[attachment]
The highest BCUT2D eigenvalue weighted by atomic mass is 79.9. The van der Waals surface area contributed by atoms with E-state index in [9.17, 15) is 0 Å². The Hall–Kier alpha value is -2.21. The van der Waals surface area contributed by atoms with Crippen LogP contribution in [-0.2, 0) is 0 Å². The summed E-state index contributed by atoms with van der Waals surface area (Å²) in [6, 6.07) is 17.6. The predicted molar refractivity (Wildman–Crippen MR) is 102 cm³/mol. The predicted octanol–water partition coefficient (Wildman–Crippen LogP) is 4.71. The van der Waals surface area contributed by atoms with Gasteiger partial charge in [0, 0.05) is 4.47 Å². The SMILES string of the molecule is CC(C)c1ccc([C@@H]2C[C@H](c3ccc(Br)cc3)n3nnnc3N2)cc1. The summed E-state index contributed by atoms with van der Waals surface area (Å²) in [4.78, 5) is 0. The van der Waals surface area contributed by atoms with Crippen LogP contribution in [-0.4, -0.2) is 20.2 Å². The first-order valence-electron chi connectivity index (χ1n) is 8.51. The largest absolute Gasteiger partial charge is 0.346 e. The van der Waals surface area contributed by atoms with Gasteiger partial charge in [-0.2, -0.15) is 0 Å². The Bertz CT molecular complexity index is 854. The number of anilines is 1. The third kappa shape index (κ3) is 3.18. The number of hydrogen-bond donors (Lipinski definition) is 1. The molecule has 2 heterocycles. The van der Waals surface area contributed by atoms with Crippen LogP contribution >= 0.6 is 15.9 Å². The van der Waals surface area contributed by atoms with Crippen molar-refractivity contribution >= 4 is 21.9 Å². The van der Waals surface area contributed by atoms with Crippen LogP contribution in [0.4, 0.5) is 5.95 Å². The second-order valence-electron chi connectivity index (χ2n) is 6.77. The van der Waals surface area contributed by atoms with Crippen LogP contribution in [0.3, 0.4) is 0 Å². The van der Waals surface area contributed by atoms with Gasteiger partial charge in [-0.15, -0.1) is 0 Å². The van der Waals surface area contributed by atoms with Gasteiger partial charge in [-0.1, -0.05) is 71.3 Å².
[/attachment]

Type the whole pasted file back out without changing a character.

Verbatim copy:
The highest BCUT2D eigenvalue weighted by atomic mass is 79.9. The van der Waals surface area contributed by atoms with E-state index in [9.17, 15) is 0 Å². The Hall–Kier alpha value is -2.21. The van der Waals surface area contributed by atoms with Crippen LogP contribution in [-0.2, 0) is 0 Å². The summed E-state index contributed by atoms with van der Waals surface area (Å²) in [6, 6.07) is 17.6. The predicted molar refractivity (Wildman–Crippen MR) is 102 cm³/mol. The predicted octanol–water partition coefficient (Wildman–Crippen LogP) is 4.71. The van der Waals surface area contributed by atoms with Gasteiger partial charge in [0, 0.05) is 4.47 Å². The SMILES string of the molecule is CC(C)c1ccc([C@@H]2C[C@H](c3ccc(Br)cc3)n3nnnc3N2)cc1. The summed E-state index contributed by atoms with van der Waals surface area (Å²) in [4.78, 5) is 0. The van der Waals surface area contributed by atoms with Crippen LogP contribution in [-0.4, -0.2) is 20.2 Å². The first-order valence-electron chi connectivity index (χ1n) is 8.51. The largest absolute Gasteiger partial charge is 0.346 e. The van der Waals surface area contributed by atoms with Gasteiger partial charge in [-0.2, -0.15) is 0 Å². The Bertz CT molecular complexity index is 854. The number of anilines is 1. The third kappa shape index (κ3) is 3.18. The number of hydrogen-bond donors (Lipinski definition) is 1. The molecule has 2 heterocycles. The van der Waals surface area contributed by atoms with Crippen LogP contribution >= 0.6 is 15.9 Å². The van der Waals surface area contributed by atoms with Crippen molar-refractivity contribution >= 4 is 21.9 Å². The van der Waals surface area contributed by atoms with Crippen LogP contribution in [0.4, 0.5) is 5.95 Å². The second-order valence-electron chi connectivity index (χ2n) is 6.77. The van der Waals surface area contributed by atoms with Crippen LogP contribution in [0.3, 0.4) is 0 Å². The van der Waals surface area contributed by atoms with Gasteiger partial charge in [-0.15, -0.1) is 0 Å². The van der Waals surface area contributed by atoms with Gasteiger partial charge in [-0.1, -0.05) is 71.3 Å².